Cyber terrorism: An Iranian threat faced by world countries
Saturday 06/April/2019 - 01:17 PM
Iran continues to target international and regional institutions in several Western and Arab countries by launching cyber attacks, with warnings from the Iranian opposition about the dangers of Iranian cyber terrorism.
On Wednesday (April 3rd), Sky News reported that pirates of the Revolutionary Guards, the UK's main infrastructure, had targeted a major cyber attack targeting mobile phone numbers of MPs and politicians to steal their data.
The network reported that four separate security sources confirm Iran's involvement in the ongoing electronic campaign against the West.
The National Center for Cybersecurity in Britain said it was aware of a cyber incident affecting some organizations in the kingdom in late 2018, that it was working with victims and providing advice on mitigation measures.
An analysis by cyber security experts in California found that a group linked to the Revolutionary Guard was responsible for the attack, as well as a similar attack on the parliamentary network in 2017.
In February, Charles Yu, president of the research firm CyberScience, told the Wall Street Journal that Iranian hackers had stolen information from a database during an attack on parliament and Australian parties, including details of information and data from more than 7,000 political figures, including members of the Parliament.
Microsoft is on the front line
On Wednesday, March 27, 2019, Microsoft Corp. announced that it had discovered 99 websites used by Iranian hackers to launch cyber attacks, asserting that it had taken control of those sites after obtaining US approval.
Microsoft says it has been tracking the group since 2013, stealing sensitive information from activists, journalists and others in the Middle East.
The US Treasury Department also imposed sanctions in February 2018 on nine senior leaders and companies of the MBNA Institute of the Iranian Revolutionary Guards on charges of cyber attacks on America and Europe, hacking computer systems and stealing property data.
The FBI said that the victims included about 144 American universities, 176 foreign universities in 21 countries, two international non-governmental organizations, five federal and state agencies in the United States and 11 foreign private companies.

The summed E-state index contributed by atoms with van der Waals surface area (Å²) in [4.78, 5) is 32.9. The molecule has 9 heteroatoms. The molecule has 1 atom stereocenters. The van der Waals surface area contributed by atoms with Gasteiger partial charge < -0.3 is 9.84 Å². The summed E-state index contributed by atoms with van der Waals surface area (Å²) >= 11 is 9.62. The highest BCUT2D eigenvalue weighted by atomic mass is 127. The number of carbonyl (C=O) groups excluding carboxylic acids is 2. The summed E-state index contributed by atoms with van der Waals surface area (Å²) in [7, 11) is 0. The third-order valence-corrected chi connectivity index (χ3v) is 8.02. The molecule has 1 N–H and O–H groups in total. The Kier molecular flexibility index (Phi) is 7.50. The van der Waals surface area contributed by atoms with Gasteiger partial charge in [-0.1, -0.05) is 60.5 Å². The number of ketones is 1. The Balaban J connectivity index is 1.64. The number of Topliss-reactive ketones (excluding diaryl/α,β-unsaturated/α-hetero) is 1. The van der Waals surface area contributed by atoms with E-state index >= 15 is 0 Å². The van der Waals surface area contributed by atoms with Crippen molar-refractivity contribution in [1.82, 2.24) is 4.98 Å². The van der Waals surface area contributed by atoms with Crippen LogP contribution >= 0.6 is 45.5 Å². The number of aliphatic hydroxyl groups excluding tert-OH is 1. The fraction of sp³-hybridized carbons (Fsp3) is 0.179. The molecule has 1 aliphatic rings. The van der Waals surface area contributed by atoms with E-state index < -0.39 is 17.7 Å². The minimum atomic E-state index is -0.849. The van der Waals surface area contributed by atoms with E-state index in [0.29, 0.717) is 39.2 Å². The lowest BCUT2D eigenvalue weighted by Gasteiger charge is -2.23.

In February, US authorities arrested Monica Wet, a former US Air Force officer, for spying for Iran and providing sensitive military and security information to Iran that was used in the cyber attacks.
An electronic army
Iran is one of the first countries in the region to develop cyber attack systems. According to the Deputy Supreme Commander of the Revolutionary Guard, Brigadier General Muhammad Hussein Sphehr, the Revolutionary Guard has the world's fourth largest electronic power.
A report by Defence Tech, Iran ranks fifth in the world in terms of countries with significant cyber warfare capabilities.
Richard Clarke, a former US National Security Council official and author of "Electronic Warfare," in his 2010 book, classified Iran as directly behind China in terms of offensive capabilities in e-war.
In 2009, a group calling itself the Iranian e-Army began to appear slowly, coinciding with Iran's 2009 presidential election, marking the start of the real work of Iranian e-forces.
The Iranian authorities then focused on isolating and dismantling the activities of the opposition, the Green Movement, internally, after having relied heavily on communication between its members inside Iran and its supporters outside Iran, and communicating with the outside world on the Internet and the means of social communication